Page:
Author : Heidi Laine
The purpose of this article is to examine the conceptual alignment between the ethical principles of research integrity and open science. Research integrity is represented in this study by four general codes of conduct on responsible conduct of research (RCR), three of them international in scope, and one national.
A representative list of ethical principles associated with open science is compiled in order to create categories for assessing the content of the codes. According to the analysis, the current understanding of RCR is too focused on traditional publications and the so called FFP definition of research misconduct to fully support open science.
The main gaps include recognising citizen science and societal outreach and supporting open collaboration both among the research community and beyond its traditional borders.
Updates for both the content of CoCs as well as the processes of creating such guidelines are suggested.
URL : Open science and codes of conduct on research integrity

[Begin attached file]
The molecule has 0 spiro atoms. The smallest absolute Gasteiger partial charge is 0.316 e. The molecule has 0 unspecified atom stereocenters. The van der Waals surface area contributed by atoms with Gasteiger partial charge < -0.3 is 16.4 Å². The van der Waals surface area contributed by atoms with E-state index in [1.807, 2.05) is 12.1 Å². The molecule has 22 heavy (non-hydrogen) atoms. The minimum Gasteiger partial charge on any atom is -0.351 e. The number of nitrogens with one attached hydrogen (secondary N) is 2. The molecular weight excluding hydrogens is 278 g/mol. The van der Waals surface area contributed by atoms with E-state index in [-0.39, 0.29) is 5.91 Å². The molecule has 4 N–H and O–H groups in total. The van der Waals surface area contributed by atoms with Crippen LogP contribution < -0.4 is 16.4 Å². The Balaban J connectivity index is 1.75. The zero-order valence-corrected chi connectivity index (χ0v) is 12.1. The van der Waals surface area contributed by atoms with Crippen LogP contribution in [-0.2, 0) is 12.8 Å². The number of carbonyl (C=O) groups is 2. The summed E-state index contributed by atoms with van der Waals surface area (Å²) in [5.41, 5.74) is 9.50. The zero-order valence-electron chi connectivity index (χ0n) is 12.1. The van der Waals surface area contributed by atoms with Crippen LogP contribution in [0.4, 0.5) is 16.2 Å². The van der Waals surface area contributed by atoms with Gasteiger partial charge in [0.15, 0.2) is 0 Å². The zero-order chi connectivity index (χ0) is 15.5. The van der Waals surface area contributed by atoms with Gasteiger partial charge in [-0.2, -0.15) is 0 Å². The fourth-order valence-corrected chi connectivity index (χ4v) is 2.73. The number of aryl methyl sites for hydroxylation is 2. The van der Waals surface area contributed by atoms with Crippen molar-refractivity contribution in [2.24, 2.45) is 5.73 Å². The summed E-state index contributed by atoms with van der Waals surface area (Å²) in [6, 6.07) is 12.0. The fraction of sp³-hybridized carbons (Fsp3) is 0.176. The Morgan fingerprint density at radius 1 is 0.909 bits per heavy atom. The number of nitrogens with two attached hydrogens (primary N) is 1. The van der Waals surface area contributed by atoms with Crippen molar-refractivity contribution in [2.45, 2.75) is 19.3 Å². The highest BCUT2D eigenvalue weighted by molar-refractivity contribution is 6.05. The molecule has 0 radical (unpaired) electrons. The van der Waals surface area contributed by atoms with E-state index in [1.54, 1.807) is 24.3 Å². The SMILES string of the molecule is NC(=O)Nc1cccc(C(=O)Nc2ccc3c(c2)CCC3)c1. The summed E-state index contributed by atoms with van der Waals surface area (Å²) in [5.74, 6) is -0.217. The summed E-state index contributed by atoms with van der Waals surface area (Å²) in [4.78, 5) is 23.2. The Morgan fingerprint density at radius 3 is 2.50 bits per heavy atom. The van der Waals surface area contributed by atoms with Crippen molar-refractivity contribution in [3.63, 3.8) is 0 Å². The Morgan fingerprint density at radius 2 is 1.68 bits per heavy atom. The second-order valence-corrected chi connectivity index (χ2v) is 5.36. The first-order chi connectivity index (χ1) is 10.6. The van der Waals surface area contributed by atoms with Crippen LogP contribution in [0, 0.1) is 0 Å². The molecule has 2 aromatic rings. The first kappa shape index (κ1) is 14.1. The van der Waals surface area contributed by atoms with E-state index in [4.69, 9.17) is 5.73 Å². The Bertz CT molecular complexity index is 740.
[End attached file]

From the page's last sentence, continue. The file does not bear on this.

DOI : https://doi.org/10.23978/inf.77414
Author : Heidi Laine
The risk of scooping is often used as a counter argument for open science, especially open data. In this case study I have examined openness strategies, practices and attitudes in two open collaboration research projects created by Finnish researchers, in order to understand what made them resistant to the fear of scooping.
The radically open approach of the projects includes open by default funding proposals, co-authorship and community membership. Primary sources used are interviews of the projects’ founding members.
The analysis indicates that openness requires trust in close peers, but not necessarily in research community or society at large. Based on the case study evidence, focusing on intrinsic goals, like new knowledge and bringing about ethical reform, instead of external goals such as publications, supports openness.
Understanding fundaments of science, philosophy of science and research ethics, can also have a beneficial effect on willingness to share. Whether there are aspects in open sharing that makes it seem riskier from the point of view of certain demographical groups within research community, such as women, could be worth closer inspection.
URL : Afraid of Scooping – Case Study on Researcher Strategies against Fear of Scooping in the Context of Open Science
DOI : http://doi.org/10.5334/dsj-2017-029